Great Britain's athletics captain Dai Greene has called on his team-mates to take inspiration from athlete Steph Twell, whose own Olympic dreams were dashed by injury in a stirring speech ahead of the Games.
Twell has been tipped for greatness even since emerging as a hugely talented teenager, becoming world junior champion over 1500 metres in 2008. The 22-year-old has worn a London 2012 clothes pin every day since London won the bid in 2005, but, now the time has come, will not be involved.
Having recovered from a badly broken ankle that kept her out for virtually the whole of last year, a foot injury ruled her out of last month's trials and the following European Championships and ended her hopes of selection.
Greene, the world 400m hurdles champion, said: "Use Steph's story to appreciate what you have and think about how she would give anything to be in your shoes when you get to the start line and use that to inspire you."
The Welshman was addressing the team at their warm-weather training camp in Portugal ahead of the start of the athletics programme on Friday.
His speech also urged the team not to come away from the Games with any regrets. He said: "Set the bar high, don't be content with making the team. Don't look back in 10, 20 years and think you wish you'd done things differently. Aim for your own gold medal whatever that may be."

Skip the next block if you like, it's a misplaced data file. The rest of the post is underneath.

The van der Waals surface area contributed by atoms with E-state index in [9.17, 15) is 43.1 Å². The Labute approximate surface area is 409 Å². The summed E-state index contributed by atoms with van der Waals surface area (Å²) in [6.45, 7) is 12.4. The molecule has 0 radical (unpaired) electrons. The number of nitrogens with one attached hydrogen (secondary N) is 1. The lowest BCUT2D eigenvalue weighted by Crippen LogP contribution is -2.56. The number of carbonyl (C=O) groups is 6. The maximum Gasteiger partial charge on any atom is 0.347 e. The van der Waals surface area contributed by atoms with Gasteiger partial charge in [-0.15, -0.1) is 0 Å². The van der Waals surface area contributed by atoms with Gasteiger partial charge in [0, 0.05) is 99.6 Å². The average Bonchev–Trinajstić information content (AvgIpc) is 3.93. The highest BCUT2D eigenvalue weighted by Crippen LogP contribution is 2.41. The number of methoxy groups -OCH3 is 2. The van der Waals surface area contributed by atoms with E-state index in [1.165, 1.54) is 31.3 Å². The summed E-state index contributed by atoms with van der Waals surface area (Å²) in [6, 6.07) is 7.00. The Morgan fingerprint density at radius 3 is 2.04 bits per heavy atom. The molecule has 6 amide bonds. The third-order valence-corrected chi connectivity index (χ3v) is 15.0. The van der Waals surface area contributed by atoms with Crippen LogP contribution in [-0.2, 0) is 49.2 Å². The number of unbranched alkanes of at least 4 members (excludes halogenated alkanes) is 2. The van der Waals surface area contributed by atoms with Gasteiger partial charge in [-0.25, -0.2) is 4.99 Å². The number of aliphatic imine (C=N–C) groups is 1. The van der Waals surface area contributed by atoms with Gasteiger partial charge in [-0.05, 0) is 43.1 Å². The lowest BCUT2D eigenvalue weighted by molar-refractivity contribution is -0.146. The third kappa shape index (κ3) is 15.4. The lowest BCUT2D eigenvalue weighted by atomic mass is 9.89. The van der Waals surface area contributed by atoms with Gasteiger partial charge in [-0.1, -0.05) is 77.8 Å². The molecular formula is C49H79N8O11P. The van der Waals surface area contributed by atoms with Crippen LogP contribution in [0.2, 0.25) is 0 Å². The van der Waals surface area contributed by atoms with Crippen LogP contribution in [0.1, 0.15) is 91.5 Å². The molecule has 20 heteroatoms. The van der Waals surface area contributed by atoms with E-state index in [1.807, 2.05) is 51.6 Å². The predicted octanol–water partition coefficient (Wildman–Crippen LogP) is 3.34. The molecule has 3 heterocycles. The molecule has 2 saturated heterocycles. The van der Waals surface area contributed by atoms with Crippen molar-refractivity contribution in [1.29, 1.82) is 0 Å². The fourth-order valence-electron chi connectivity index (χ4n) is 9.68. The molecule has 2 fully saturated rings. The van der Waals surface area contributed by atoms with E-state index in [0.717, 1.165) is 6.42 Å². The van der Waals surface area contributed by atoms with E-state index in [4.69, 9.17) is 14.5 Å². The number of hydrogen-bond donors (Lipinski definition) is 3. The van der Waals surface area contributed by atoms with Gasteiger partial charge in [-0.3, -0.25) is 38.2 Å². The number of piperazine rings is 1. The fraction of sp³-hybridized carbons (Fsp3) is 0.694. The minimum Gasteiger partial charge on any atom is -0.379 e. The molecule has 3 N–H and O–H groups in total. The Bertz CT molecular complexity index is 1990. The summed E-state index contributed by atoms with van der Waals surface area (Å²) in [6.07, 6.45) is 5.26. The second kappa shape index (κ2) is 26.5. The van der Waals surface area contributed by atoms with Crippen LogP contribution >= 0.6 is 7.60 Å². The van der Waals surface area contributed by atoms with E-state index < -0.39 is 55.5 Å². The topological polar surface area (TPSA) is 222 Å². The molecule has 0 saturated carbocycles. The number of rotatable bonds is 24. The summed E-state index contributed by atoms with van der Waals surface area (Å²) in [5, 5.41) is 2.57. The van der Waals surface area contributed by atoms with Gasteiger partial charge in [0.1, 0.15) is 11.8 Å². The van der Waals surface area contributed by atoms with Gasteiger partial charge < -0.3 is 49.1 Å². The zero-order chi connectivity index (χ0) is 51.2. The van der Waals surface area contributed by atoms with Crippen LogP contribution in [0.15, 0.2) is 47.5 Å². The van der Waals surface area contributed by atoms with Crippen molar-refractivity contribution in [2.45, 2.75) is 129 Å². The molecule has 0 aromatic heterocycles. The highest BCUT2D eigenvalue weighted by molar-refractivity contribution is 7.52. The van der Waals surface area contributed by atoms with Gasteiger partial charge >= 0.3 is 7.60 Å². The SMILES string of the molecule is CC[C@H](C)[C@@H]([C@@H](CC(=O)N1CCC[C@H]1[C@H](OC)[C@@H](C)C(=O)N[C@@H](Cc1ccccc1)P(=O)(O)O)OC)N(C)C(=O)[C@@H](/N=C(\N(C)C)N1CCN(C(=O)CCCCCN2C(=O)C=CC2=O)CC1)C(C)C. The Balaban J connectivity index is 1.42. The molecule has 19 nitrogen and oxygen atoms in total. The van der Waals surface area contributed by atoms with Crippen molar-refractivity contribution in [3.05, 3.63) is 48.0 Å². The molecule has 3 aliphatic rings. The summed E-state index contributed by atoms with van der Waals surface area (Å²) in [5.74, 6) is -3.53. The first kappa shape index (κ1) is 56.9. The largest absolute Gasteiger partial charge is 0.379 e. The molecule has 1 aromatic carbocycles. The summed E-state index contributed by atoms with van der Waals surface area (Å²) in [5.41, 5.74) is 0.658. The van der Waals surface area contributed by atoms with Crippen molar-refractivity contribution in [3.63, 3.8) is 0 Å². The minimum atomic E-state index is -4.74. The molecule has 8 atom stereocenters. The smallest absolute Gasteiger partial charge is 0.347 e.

UK Athletics head coach Charles van Commenee, who chose gold medal hopeful Greene as his captain, spoke about the tough journey he and the team had been on to get to the Games.
"Our journey together has been hard and that is why you are such a success by being here," he said. "No-one in this room has had an easy journey."
The Dutchman talked about hitch-hiking from Amsterdam to Birmingham for a junior championships only to get robbed while camping in a field next to the stadium, sleeping on park benches at the 1984 Olympics in Los Angeles and getting moved on by police.
"I wasn't born head coach of UKA," he said. "I've seen you grow. You make me proud and we can reap what we have sown. I feel privileged to having been part of this and lead you to a home Games, you can't get bigger."